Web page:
What People are Reading
- What a very sad and shocking
2 years 29 weeks ago
- Smart Meters
2 years 32 weeks ago
- 100 year old house burns
2 years 32 weeks ago
- Column 2-10 re Treason
2 years 41 weeks ago
- Radical Difference
2 years 42 weeks ago
- This activity is such a
2 years 50 weeks ago
- Okay Great we got a sign!
2 years 50 weeks ago
- Hate Crime a Sad Moment Indeed
3 years 15 hours ago
More in News
Buckfield citizens resist green loans
BUCKFIELD — Most towns bend over backwards in order to attract federal grants, but in Buckfield, a group of voters seems to feel that town leaders are trying to force federal funds down their throats.
The issue became news on November 2, when a majority of Buckfield voters rejected, by a vote of 475 to 351, a measure that would have allowed Buckfield homeowners to apply for federally-funded weatherization loans.
It was an unusual vote, as the measure costs neither the town nor taxpayers a dime, and has no obvious downside.
Now, despite resistance from some citizens, town leaders are bringing the matter up again at a special town meeting.
Proponents say that the measure failed due to a lack of communication between the program's sponsors and the voting public.
"To my knowledge, Buckfield is the only town where it didn't pass," State Representative Terry Hayes told town leaders.
The program, called Property-Assessed Clean Energy (PACE), was approved by the state legislature last April for several selected municipalities, including Buckfield.
Hayes, a member of Buckfield's Green Energy Team, says that the ordinance's defeat is due to misconceptions about what the initiative actually means.
"What we learned from this experience ... was that we had done an inadequate job as an energy team in informing neighbors as to what it meant," said Hayes. "There was a lot of misunderstanding about what passing the ordinance would have obligated the town to."
In fact, said Hayes, the town would pay nothing for the program.
Hayes speculated that some citizens probably voted against the measure because they were opposed to the very idea of an ordinance, a position she characterized as being "cultural."
"You're correct. Most people don't like ordinances because they're always expanding on it," said Buckfield resident Allen Young to Hayes. "Once they get it, they start expanding on it. That's my opinion."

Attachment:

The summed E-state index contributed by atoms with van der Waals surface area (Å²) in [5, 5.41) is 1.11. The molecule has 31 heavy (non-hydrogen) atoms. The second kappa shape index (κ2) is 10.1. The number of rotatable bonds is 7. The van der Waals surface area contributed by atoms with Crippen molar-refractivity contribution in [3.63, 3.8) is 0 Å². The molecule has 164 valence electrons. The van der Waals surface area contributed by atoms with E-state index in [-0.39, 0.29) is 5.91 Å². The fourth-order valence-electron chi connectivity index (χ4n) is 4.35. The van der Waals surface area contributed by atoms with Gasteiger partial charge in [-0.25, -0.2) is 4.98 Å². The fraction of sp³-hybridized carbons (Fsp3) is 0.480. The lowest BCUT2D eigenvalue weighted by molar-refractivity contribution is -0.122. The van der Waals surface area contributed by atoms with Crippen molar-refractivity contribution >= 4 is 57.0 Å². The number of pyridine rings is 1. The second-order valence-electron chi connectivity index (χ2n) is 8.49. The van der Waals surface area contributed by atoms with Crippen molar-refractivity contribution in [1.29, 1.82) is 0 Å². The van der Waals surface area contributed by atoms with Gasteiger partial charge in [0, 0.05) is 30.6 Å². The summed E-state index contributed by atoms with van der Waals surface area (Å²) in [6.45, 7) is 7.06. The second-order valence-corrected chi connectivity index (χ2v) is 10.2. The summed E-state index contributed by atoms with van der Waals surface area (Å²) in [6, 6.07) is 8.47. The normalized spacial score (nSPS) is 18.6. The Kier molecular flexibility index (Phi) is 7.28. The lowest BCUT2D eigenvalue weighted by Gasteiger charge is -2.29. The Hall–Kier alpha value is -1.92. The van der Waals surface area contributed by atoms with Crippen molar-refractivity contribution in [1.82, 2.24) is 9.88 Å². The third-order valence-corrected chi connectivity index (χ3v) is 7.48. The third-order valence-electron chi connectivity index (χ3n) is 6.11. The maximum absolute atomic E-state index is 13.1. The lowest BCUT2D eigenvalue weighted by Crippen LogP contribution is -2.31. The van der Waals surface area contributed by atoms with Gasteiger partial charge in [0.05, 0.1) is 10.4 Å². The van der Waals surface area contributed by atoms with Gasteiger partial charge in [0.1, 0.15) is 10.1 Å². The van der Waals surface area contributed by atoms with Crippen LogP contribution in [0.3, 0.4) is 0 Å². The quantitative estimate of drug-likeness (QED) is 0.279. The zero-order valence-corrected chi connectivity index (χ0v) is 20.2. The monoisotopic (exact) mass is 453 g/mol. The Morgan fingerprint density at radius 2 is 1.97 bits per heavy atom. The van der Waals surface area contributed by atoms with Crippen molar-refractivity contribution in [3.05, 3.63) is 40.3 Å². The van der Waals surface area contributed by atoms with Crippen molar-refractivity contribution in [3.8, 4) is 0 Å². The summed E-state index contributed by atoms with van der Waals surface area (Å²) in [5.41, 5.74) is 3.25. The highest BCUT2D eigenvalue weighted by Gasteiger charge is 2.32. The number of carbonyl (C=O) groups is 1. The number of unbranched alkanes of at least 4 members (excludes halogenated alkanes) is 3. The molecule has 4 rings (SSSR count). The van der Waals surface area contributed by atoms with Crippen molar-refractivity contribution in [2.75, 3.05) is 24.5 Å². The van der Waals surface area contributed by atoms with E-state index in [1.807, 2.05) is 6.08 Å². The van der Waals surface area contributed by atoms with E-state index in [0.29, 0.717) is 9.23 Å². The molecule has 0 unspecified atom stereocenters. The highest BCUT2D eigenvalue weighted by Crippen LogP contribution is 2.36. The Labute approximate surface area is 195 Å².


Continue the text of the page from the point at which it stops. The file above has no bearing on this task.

Hayes asked the board to bring the ordinance back up during a special town meeting.
"At a town meeting," said Hayes, "we have an opportunity to answer the questions live and in person, to put to rest any of the fears that folks may have about obligating the town in some way."
Citizens in attendance seemed skeptical of the measure, suggesting that any education efforts have a long way to go.
Tony Bachelder said that he was concerned about General Assistance recipients getting themselves into trouble with the loan.
"The state's already paying for their wood and their oil. So these people, that are already having their wood or their oil paid for, if they're borrowing money, what happens if they don't have money to pay it back?" asked Bachelder. "Are they going to lose their house?"
Hayes said that the people who qualify for heating assistance are receiving weatherization without personal loans, as the state attempts to limit the heating aid given in this manner.
"Maybe the 495 who said no were educated, and that's what they meant," said resident Michelle Casey. "… Why do this again? We've already voted it down."
Dick Piper, another resident, said that he supported the measure.
"Since it doesn't cost anything for a special town meeting, why don't we do it and get it done?" he asked.
Some residents expressed concern about bringing up any matter, no matter how beneficial, after it had been defeated at the ballot box.
"I think something that's been voted on by that many people, to, all of a sudden in the middle of the winter, slip it into a special town meeting is not the right way to go," said Joyce Hartson.
Lowell said that he felt the measure would be an appropriate item to bring up at a town meeting.
"Is this really a misuse of special town meeting? Is it frivolous?" said Lowell. "From what I'm hearing [it's not]."
Lowell said that approving the measure right away, as opposed to waiting for the next town meeting, could save residents money.
"The advantage of doing it now, in a special town meeting would be that ... we could have this online and people could get it before the winter's done," said Lowell.
The board had difficulty deciding whether to bring the measure back up at a town meeting.
Selectwoman Eileen Hotham recused herself from the vote, based on her role as a member of the Buckfield Energy Team.
Robin Buswell, expressing mixed feelings on the matter, initially abstained from the vote.
"Terry, don't hold this against me, but I'm gonna vote no," said Buswell.
That left John Lowell, the board chair, as the sole voting member. He cast a vote in favor of the special town meeting, but the measure failed, as it lacked a majority.
Immediately after the motion failed, Buswell employed the unusual procedural move of a "motion to reconsider," which allows the prevailing side in a vote to bring the matter back to the table.
After further discussion on the matter, Buswell joined Lowell in voting in the affirmative, which allowed the special town meeting to be scheduled for late February.